Latest Technology Advances In Ophthalmology

Dr. Vijay Shinde, Consultant Eye Surgeon, Apollo Clinic (Andheri E), MumbaiA cross all subspecialties, the field of ophthalmology continues to grow technologically with promising advances aimed at the health of the eye and socket. This article focuses on some of latest technologies that ophthalmologists have their eye on and that I find very interesting.

VisionCare's Implantable Miniature Telescope: VisionCare Ophthalmic Technologies recently received FDA approval for their implantable miniature telescope. This monocular implant is designed for patients with end stage age related macular degeneration. The implant enlarges images and projects these images on healthier areas of the retina. It does not repair the damaged macula, but rather magnifies objects in the area of central vision while the unImplanted eye provides peripheral vision. This device not only offers patients improved visual acuity, but also improved quality of life.

Orbital Tissue Expander: The Orbital Tissue Expander (OTE), developed by Dr. David Tse in Miami, FL and manufactured by Innovia LLC, was one of the three winners of the 2010 Medical Design Excellence Awards in the Implant and Tissue-Replacement Products category. Made from biocompatible, inflatable silicone, it is ideal for children with anophthalmia (no eye), microphthalmia(small eye), or who have
lost an eye to trauma. The implant is positioned in the orbit and held in place by a titanium fixation plate that is anchored to the lateral orbital rim. Implantation of the OTE obviates the need for multiple surgeries often necessary in children to exchange an implant for a larger one.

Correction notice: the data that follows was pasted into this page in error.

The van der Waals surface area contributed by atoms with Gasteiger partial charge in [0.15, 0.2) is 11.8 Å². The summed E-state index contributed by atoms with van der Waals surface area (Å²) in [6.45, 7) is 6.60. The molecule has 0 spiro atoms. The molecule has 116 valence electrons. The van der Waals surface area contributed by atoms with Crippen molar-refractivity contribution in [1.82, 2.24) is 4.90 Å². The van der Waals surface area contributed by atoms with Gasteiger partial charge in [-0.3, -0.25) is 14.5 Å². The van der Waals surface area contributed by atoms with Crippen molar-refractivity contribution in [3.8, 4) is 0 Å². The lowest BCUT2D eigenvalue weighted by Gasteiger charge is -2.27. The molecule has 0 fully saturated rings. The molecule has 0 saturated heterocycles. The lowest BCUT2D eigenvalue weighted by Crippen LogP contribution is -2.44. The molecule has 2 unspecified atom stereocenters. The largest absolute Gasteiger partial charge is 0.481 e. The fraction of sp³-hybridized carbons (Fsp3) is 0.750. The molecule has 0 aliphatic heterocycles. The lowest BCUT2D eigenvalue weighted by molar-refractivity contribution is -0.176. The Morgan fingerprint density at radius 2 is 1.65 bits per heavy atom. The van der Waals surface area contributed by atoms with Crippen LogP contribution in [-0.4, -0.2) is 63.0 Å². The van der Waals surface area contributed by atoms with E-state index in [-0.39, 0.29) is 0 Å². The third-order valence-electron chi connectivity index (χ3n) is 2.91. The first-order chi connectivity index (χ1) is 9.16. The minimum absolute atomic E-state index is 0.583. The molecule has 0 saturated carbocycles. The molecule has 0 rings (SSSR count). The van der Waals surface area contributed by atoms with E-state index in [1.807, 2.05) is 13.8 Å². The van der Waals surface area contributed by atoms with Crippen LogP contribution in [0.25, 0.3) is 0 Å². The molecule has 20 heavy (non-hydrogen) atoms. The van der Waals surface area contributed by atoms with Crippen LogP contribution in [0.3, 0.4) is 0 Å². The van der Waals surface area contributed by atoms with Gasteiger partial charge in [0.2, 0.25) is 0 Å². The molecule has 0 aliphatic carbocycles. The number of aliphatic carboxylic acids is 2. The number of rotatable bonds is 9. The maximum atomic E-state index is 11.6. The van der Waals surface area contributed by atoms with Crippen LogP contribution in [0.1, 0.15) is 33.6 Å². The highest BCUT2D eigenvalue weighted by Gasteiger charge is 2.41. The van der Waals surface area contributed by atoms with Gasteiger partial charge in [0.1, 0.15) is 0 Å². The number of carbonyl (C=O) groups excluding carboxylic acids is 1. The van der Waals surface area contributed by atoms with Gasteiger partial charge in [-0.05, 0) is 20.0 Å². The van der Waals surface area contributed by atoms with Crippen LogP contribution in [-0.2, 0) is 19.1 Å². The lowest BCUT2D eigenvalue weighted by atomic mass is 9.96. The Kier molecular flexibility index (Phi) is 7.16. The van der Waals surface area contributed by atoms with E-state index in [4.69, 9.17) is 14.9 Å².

Vitamin E Infused Contact Lenses: Researchers at the University of Florida in Gainesville developed vitamin E infused contact lenses. The vitamin E structures act like ‘nano-bricks’ through which drug particles cannot pass, but rather must go around. These nano-bricks are so much larger than drug molecules and they create an obstacle course for the drug molecules so that they must travel a much longer path. This increases the duration of the drug release from the lens and exposure to the eye. These lenses can be used to treat glaucoma as well as other eye conditions such as cataract and dry eye. Although these lenses are not currently on the market because further clinical trials are necessary, this technology will be something to look out for in years to come.

Retinal Implants: There are two main approaches to retinal implants: subretinal and epiretinal and many companies around the world are working on various models using both approaches. The subretinal approach involves implantation in the macular region. The epiretinal approach also involves placing the chip in the macular region, but requires additional equipment, such as cameras or special glasses, to function properly.

Retinal Implant AG: Retinal Implant AG, a German company, recently announced results of its first human trials using a subretinal implant in patients with retinitis pigmentosa. This implant consists of a stimulation chip with 1500 electrodes on a polylmide film to which energy is delivered via a retroauricular plug.

Argus II Retinal Prosthesis: This second-generation epiretinal implant is a 60 electrode artificial prosthesis developed by Lawrence Livermore National Lab. Patients should recognize objects faster with this second generation design as compared to the first generation. The company is now working on a third generation product. Argus II which was chosen by R&D Magazine for the 2009 R&D 100 Award as one of the most innovative technologies in science.

These image signals are then transmitted to the brain. The microchip, which is encased in titanium to prevent corrosion, has receiving coils that surround the globe. Early tests showed that retinal stimulation could produce a small amount of organized vision.